I have been hired by my department to help promote their new Master of Arts (MA) program in Educational Studies (EDST). I’ve been working primarily on their website content, so I’ve been interviewing professors and students and the process is teaching me a lot about my own department.
The MA program was launched this fall, which means I’m in the very first cohort. I arrived in this department somewhat serendipitously. I had been looking at other programs, other universities, but nothing clicked. Either I wasn’t going to be able to do what I wanted to do, or it was too expensive, or the commute would be too onerous. So when a friend suggested I try the Faculty of Education at UBC, I did. When I received a warm welcome in EDST, I decided to apply, and here I am. I have to admit, I didn’t really know what my department was all about. I was just happy that I had a supervisor who had a lot of sustainability experience and I was able to specialize in adult ed. After a semester, I understand more about the department, but talking to fellow students has given me a deeper understanding.
Amy, a second year MA student who is auditing one of the new core courses, said the department was full of scholars who are studying the education system from outside the system. What she meant was, most of the professors in EDST are from other disciplines. They are sociologists, historians and philosophers. There is a real breadth and depth of experience, so you can be matched up with a supervisor, who then becomes a key member of your coaching team. Alice liked the fact that the professors were so available and student-focused. Mina, a recent law graduate, felt the educational research training would make her a better advocate for children in aboriginal communities.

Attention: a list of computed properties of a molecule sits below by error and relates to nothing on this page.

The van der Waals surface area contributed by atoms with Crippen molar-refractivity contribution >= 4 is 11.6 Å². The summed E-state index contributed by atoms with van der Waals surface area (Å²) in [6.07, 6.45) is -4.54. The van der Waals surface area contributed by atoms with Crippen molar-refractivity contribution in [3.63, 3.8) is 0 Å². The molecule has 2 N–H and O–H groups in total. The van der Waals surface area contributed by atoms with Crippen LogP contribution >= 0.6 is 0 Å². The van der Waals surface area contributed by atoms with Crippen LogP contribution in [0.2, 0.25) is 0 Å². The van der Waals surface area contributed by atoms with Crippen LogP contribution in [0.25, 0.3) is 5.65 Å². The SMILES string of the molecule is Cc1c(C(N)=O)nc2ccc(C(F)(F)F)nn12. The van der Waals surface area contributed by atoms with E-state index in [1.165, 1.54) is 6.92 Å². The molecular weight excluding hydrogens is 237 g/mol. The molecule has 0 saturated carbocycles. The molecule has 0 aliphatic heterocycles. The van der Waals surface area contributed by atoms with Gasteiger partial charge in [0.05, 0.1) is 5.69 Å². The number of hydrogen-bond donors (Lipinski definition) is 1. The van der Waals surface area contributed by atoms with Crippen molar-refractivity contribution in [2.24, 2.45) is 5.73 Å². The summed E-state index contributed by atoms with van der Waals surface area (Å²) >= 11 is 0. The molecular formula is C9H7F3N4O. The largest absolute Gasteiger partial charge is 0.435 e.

Perhaps most surprising to me has been the discovery that I’m in a department full of social activists. The people here want to change the world, they’ve chosen to do so through the education system. Some are involved in cultural or gender-based work, some are focused on environmentalism, sustainability or the arts. The diversity is rich and exciting.
I am being trained to be a researcher and while that probably wouldn’t have attracted me if I’d read it on the website, I realize how marketable that skill will be: the ability to professionally collect and analyze data. I’m also seeing how valuable it is to understand the theory behind the educational practice and how one enhances the other. From a purely practical point of view, most of the courses are offered in the evening or on weekends (some are on-line), so I can still fit some work in.
Even though I entered this MA program somewhat reluctantly, I now see that I am in exactly the right place. If you know someone considering a Master of Arts, tell them to check out the EDST program in the Faculty of Education at UBC.